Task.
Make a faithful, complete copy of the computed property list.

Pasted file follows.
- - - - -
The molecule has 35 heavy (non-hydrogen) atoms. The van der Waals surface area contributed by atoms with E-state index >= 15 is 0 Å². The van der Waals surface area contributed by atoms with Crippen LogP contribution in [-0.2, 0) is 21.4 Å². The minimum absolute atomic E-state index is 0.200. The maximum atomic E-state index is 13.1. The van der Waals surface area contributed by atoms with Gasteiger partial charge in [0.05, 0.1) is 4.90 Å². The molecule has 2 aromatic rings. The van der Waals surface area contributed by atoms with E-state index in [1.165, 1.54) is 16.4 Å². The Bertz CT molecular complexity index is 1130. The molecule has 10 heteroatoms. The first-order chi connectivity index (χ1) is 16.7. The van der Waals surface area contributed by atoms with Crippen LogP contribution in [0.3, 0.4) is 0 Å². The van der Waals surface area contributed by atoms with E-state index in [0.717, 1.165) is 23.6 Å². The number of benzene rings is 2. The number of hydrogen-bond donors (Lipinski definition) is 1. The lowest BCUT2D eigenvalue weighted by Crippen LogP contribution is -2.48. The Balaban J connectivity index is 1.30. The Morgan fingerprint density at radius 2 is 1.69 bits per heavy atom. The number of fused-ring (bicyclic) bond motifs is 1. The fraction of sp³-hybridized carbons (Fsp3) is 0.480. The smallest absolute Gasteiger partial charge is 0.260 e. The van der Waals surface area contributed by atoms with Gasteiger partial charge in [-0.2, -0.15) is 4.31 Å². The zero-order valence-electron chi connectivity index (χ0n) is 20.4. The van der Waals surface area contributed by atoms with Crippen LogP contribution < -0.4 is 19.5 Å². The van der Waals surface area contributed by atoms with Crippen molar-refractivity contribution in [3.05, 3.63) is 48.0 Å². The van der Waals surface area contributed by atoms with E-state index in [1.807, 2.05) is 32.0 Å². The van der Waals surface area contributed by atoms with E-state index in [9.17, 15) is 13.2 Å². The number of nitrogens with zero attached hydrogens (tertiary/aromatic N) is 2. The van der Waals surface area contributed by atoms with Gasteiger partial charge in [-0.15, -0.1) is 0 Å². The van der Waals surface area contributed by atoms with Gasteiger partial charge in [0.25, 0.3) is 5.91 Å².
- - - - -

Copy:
The molecule has 35 heavy (non-hydrogen) atoms. The van der Waals surface area contributed by atoms with E-state index >= 15 is 0 Å². The van der Waals surface area contributed by atoms with Crippen LogP contribution in [-0.2, 0) is 21.4 Å². The minimum absolute atomic E-state index is 0.200. The maximum atomic E-state index is 13.1. The van der Waals surface area contributed by atoms with Gasteiger partial charge in [0.05, 0.1) is 4.90 Å². The molecule has 2 aromatic rings. The van der Waals surface area contributed by atoms with E-state index in [1.165, 1.54) is 16.4 Å². The Bertz CT molecular complexity index is 1130. The molecule has 10 heteroatoms. The first-order chi connectivity index (χ1) is 16.7. The van der Waals surface area contributed by atoms with Crippen LogP contribution in [0.3, 0.4) is 0 Å². The van der Waals surface area contributed by atoms with E-state index in [0.717, 1.165) is 23.6 Å². The number of benzene rings is 2. The number of hydrogen-bond donors (Lipinski definition) is 1. The lowest BCUT2D eigenvalue weighted by Crippen LogP contribution is -2.48. The Balaban J connectivity index is 1.30. The Morgan fingerprint density at radius 2 is 1.69 bits per heavy atom. The number of fused-ring (bicyclic) bond motifs is 1. The fraction of sp³-hybridized carbons (Fsp3) is 0.480. The smallest absolute Gasteiger partial charge is 0.260 e. The van der Waals surface area contributed by atoms with Gasteiger partial charge in [-0.2, -0.15) is 4.31 Å². The zero-order valence-electron chi connectivity index (χ0n) is 20.4. The van der Waals surface area contributed by atoms with Crippen LogP contribution < -0.4 is 19.5 Å². The van der Waals surface area contributed by atoms with Crippen molar-refractivity contribution in [3.05, 3.63) is 48.0 Å². The van der Waals surface area contributed by atoms with E-state index in [1.807, 2.05) is 32.0 Å². The van der Waals surface area contributed by atoms with E-state index in [9.17, 15) is 13.2 Å². The number of nitrogens with zero attached hydrogens (tertiary/aromatic N) is 2. The van der Waals surface area contributed by atoms with Gasteiger partial charge in [-0.15, -0.1) is 0 Å². The van der Waals surface area contributed by atoms with Gasteiger partial charge in [0.25, 0.3) is 5.91 Å².